Among paleontologists, the feather is a sticky subject. General opinion holds that birds, and their flight-ready feathers, evolved from feathered, land-based dinosaurs. Yet dinosaurs had feathers millions of years before they started flying, suggesting feathers didn't evolve for flight. What purpose feathers served and where they originated has eluded paleontologists, who until now have had little hard evidence to go by.
But in 2015, scientists found hard evidence in Myanmar — a dinosaur tail. Dr. Lida Xing, a lecturer at China University of Geosciences in Beijing, and his colleagues visit amber markets looking for dinosaur-era specimens. A man offered Xing an amber-encased "plant" that turned out to be "the first glimpse of a dinosaur preserved in amber," Xing writes in an email. The amber held a 1.4-inch (3.6-centimeter) section of tail with feathers still attached, preserved since the mid-Cretaceous period.
Xing and Dr. Ryan C. McKellar, curator of invertebrate paleontology at the Royal Saskatchewan Museum in Canada, led the team that studied the amber-preserved tail, which Xing says contains eight vertebrae from a juvenile. The researchers described this unprecedented view of dinosaur anatomy in the journal Current Biology.
McKellar says in an email that the tail's flesh had turned to carbon, but the surface of the skin was visible in cross-section. The skeletal structure was entirely intact, with fluffy, perfectly preserved feathers still attached to it. "In the past," notes Xing, "feathers have been found in amber, but their source animals have been difficult to pin down." A dinosaur-era feather preserved without a dinosaur, for example, could have belonged to a prehistoric bird.
Fossils of dinosaurs with feathers usually don't have fine detail, as the feathers have been compressed in the fossilization process. But this time was different. McKellar says, "We were able to observe the finest details of the tail and its feathers, including the 3D arrangement of feathers on the tail, and their pigmentation patterns."
The researchers used microscopy techniques, specialized CT scans and X-rays, ultimately achieving "a very detailed view of a small body region," McKellar says, "that shed some light on things like body colour (brown on top, white or pale on the bottom), feather evolution, and how feathers attached to the tail."
The authors concluded the tail is about 99 million years old and belonged to a baby coelurosaur, a subset of the theropod dinosaurs believed to have evolved into modern birds. Coelurosaurs include Tyrannosaurus rex and Velociraptor, among other birdlike predators.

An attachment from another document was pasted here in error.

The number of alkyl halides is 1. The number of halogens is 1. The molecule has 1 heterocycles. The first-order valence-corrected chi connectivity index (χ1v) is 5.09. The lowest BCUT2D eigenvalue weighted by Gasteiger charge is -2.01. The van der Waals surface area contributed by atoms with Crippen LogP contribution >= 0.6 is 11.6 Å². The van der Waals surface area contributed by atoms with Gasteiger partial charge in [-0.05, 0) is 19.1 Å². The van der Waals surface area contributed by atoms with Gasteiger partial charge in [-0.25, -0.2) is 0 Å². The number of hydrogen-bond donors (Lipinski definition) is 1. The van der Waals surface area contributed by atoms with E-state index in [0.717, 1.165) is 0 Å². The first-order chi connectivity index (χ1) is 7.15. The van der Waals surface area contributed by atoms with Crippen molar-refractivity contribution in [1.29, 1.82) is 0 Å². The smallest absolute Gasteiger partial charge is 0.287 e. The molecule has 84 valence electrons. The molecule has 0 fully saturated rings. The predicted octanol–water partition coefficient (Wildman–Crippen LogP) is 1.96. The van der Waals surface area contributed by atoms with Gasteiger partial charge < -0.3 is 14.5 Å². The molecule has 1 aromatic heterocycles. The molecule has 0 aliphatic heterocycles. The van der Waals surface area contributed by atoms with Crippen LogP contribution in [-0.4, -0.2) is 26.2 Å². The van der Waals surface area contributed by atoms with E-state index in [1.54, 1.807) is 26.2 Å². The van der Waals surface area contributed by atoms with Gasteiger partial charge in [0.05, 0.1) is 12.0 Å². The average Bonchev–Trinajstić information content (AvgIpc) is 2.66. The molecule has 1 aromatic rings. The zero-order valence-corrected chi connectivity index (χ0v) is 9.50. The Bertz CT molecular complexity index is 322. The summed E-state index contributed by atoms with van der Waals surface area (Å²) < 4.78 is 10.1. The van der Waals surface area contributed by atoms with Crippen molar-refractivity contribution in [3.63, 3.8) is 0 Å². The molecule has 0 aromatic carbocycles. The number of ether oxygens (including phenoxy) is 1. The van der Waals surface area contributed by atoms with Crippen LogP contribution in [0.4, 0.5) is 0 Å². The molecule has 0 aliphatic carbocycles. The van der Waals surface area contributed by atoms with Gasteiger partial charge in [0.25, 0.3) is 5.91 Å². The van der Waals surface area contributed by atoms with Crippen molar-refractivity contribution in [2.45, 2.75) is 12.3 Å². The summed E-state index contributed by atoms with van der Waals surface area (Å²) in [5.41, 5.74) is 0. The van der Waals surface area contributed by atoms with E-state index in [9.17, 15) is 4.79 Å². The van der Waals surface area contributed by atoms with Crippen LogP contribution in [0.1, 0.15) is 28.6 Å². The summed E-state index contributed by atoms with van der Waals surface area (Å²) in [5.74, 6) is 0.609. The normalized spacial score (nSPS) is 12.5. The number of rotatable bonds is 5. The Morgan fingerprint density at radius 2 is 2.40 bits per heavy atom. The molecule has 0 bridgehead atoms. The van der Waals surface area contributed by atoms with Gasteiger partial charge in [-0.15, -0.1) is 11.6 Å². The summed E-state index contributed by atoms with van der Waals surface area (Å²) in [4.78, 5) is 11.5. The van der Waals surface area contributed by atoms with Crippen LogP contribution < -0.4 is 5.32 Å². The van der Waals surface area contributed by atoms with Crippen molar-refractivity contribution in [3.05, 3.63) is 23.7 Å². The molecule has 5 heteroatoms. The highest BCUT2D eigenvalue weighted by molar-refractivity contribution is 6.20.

How'd this coelurosaur get preserved in amber? One theory is that it was walking too close to some tree resin and got its tail stuck.
Sad for Dinosaur, Happy for Science
The specimen proved revelatory. For the first time, paleontologists observed the three-dimensional layout of dinosaur feathers and how they attached to the skeleton, and examined the plumage in micrometer scale. One discovery they made challenges a long-standing debate in the paleontology world.
McKellar says when he examined the specimen, he was surprised to see an unusual branching pattern. "This branching pattern," he writes, "seems to support the idea that the central shaft in feathers evolved after the side branches developed." A lot of paleontologists thought it was the other way around.
Dr. Thomas R. Holtz Jr., a paleontologist at the University of Maryland and the Smithsonian Institution, refers in an email to this surprising pattern as a "hitherto unknown particular feather form." Holtz was not involved in the study.
"The central shaft is weaker than in most other shafted feathers," Holtz writes, "and the little barbules (the tiny projections coming off the feather) are not just on the branches, but along the main shaft as well."
Modern bird feathers have barbules on their branches, but not on their shafts. The implication is the shaft evolved from the barbuled branches to become the rigid support structure it is today. The barbules, which would serve no purpose on a support structure, were discarded along the way.
But this specimen isn't quite proof of the branches predating the shaft. "We will need to see a wider range of samples in order to know if this feature is widespread among dinosaurs," writes McKellar, "but it is a tantalizing first glimpse."
Yet Holtz says the best part of the discovery may not be what it says about feathers, but about amber.
There's No Avoiding "Jurassic Park"
The preserved tail, Holtz writes, "hints at the possibility of maybe finding a head or foot of a small dinosaur in amber sometime." McKellar is thinking along those lines, too, but he says there's still more to learn from the specimen they've already found.
"We also hope to examine the finer details of chemistry and structure in these specimens," he writes, "so that we can gain a better understanding of things like original colours, and how much of the original material is actually preserved in amber."
Oh, right: The authors think the carbonized tail flesh may still hold traces of blood proteins, so researchers could gain even more insight on the chemical makeup of this specimen or future ones. McKellar writes, "Even a tiny glimpse of well-perserved material can tie a lot of existing work together."